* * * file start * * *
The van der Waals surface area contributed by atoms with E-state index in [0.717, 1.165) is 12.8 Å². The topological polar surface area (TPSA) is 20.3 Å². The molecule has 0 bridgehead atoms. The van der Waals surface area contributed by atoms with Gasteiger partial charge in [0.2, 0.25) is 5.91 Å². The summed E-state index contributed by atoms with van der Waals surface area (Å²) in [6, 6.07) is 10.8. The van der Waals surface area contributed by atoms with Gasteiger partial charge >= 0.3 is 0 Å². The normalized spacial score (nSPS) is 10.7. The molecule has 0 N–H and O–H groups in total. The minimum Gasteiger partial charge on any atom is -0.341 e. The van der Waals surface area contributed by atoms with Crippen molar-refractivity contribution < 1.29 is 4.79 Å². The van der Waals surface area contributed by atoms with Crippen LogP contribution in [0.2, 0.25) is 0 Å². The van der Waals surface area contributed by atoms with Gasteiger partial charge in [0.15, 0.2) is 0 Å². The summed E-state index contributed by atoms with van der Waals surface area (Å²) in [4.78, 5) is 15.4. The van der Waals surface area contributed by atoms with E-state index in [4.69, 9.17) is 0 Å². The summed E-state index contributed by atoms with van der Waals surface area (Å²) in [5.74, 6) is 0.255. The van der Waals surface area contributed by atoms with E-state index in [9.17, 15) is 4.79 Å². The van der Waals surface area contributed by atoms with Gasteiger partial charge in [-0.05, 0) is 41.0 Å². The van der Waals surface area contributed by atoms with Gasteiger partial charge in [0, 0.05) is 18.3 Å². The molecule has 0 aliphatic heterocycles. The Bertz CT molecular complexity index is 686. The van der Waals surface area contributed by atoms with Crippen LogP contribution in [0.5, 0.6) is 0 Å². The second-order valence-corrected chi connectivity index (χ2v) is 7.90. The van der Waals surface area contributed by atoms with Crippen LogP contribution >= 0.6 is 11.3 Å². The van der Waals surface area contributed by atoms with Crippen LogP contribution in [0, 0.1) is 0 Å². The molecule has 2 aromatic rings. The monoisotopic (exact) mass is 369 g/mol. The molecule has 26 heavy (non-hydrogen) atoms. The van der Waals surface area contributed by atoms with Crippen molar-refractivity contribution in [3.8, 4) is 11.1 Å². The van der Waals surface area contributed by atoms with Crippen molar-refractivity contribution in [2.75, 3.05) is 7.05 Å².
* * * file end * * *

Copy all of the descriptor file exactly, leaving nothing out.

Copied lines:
The van der Waals surface area contributed by atoms with E-state index in [0.717, 1.165) is 12.8 Å². The topological polar surface area (TPSA) is 20.3 Å². The molecule has 0 bridgehead atoms. The van der Waals surface area contributed by atoms with Gasteiger partial charge in [0.2, 0.25) is 5.91 Å². The summed E-state index contributed by atoms with van der Waals surface area (Å²) in [6, 6.07) is 10.8. The van der Waals surface area contributed by atoms with Gasteiger partial charge >= 0.3 is 0 Å². The normalized spacial score (nSPS) is 10.7. The molecule has 0 N–H and O–H groups in total. The minimum Gasteiger partial charge on any atom is -0.341 e. The van der Waals surface area contributed by atoms with Crippen molar-refractivity contribution < 1.29 is 4.79 Å². The van der Waals surface area contributed by atoms with Crippen LogP contribution in [0.2, 0.25) is 0 Å². The van der Waals surface area contributed by atoms with Gasteiger partial charge in [0.15, 0.2) is 0 Å². The summed E-state index contributed by atoms with van der Waals surface area (Å²) in [4.78, 5) is 15.4. The van der Waals surface area contributed by atoms with E-state index in [4.69, 9.17) is 0 Å². The summed E-state index contributed by atoms with van der Waals surface area (Å²) in [5.74, 6) is 0.255. The van der Waals surface area contributed by atoms with E-state index in [9.17, 15) is 4.79 Å². The van der Waals surface area contributed by atoms with Gasteiger partial charge in [-0.05, 0) is 41.0 Å². The van der Waals surface area contributed by atoms with Gasteiger partial charge in [0, 0.05) is 18.3 Å². The molecule has 0 aliphatic heterocycles. The Bertz CT molecular complexity index is 686. The van der Waals surface area contributed by atoms with Crippen LogP contribution in [0.5, 0.6) is 0 Å². The second-order valence-corrected chi connectivity index (χ2v) is 7.90. The van der Waals surface area contributed by atoms with Crippen LogP contribution >= 0.6 is 11.3 Å². The van der Waals surface area contributed by atoms with Crippen LogP contribution in [0, 0.1) is 0 Å². The molecule has 2 aromatic rings. The monoisotopic (exact) mass is 369 g/mol. The molecule has 26 heavy (non-hydrogen) atoms. The van der Waals surface area contributed by atoms with Crippen molar-refractivity contribution in [3.8, 4) is 11.1 Å². The van der Waals surface area contributed by atoms with Crippen molar-refractivity contribution in [2.75, 3.05) is 7.05 Å².